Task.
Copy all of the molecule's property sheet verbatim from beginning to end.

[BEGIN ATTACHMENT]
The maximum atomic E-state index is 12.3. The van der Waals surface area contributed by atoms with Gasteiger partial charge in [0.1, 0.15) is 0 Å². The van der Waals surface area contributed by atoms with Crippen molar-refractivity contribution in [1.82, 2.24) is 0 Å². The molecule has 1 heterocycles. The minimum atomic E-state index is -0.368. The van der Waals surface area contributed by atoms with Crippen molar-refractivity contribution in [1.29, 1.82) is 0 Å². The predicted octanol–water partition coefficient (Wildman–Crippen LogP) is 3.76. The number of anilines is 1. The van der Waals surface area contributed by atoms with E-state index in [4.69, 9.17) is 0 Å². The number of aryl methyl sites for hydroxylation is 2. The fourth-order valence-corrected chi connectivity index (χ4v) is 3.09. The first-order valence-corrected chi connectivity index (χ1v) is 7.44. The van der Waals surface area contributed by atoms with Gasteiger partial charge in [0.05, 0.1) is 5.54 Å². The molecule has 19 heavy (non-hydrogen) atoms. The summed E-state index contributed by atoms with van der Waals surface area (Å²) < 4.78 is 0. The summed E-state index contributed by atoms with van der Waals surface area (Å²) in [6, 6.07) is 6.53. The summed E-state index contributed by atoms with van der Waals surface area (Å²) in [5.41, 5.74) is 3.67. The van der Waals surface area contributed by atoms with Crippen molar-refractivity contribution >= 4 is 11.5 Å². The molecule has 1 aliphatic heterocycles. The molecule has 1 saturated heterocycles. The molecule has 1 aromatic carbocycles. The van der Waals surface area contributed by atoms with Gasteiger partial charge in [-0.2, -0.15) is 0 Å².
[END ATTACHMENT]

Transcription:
The maximum atomic E-state index is 12.3. The van der Waals surface area contributed by atoms with Gasteiger partial charge in [0.1, 0.15) is 0 Å². The van der Waals surface area contributed by atoms with Crippen molar-refractivity contribution in [1.82, 2.24) is 0 Å². The molecule has 1 heterocycles. The minimum atomic E-state index is -0.368. The van der Waals surface area contributed by atoms with Crippen molar-refractivity contribution in [1.29, 1.82) is 0 Å². The predicted octanol–water partition coefficient (Wildman–Crippen LogP) is 3.76. The number of anilines is 1. The van der Waals surface area contributed by atoms with E-state index in [4.69, 9.17) is 0 Å². The number of aryl methyl sites for hydroxylation is 2. The fourth-order valence-corrected chi connectivity index (χ4v) is 3.09. The first-order valence-corrected chi connectivity index (χ1v) is 7.44. The van der Waals surface area contributed by atoms with Gasteiger partial charge in [0.05, 0.1) is 5.54 Å². The molecule has 19 heavy (non-hydrogen) atoms. The summed E-state index contributed by atoms with van der Waals surface area (Å²) < 4.78 is 0. The summed E-state index contributed by atoms with van der Waals surface area (Å²) in [6, 6.07) is 6.53. The summed E-state index contributed by atoms with van der Waals surface area (Å²) in [5.41, 5.74) is 3.67. The van der Waals surface area contributed by atoms with Crippen molar-refractivity contribution >= 4 is 11.5 Å². The molecule has 1 aliphatic heterocycles. The molecule has 1 saturated heterocycles. The molecule has 1 aromatic carbocycles. The van der Waals surface area contributed by atoms with Gasteiger partial charge in [-0.2, -0.15) is 0 Å².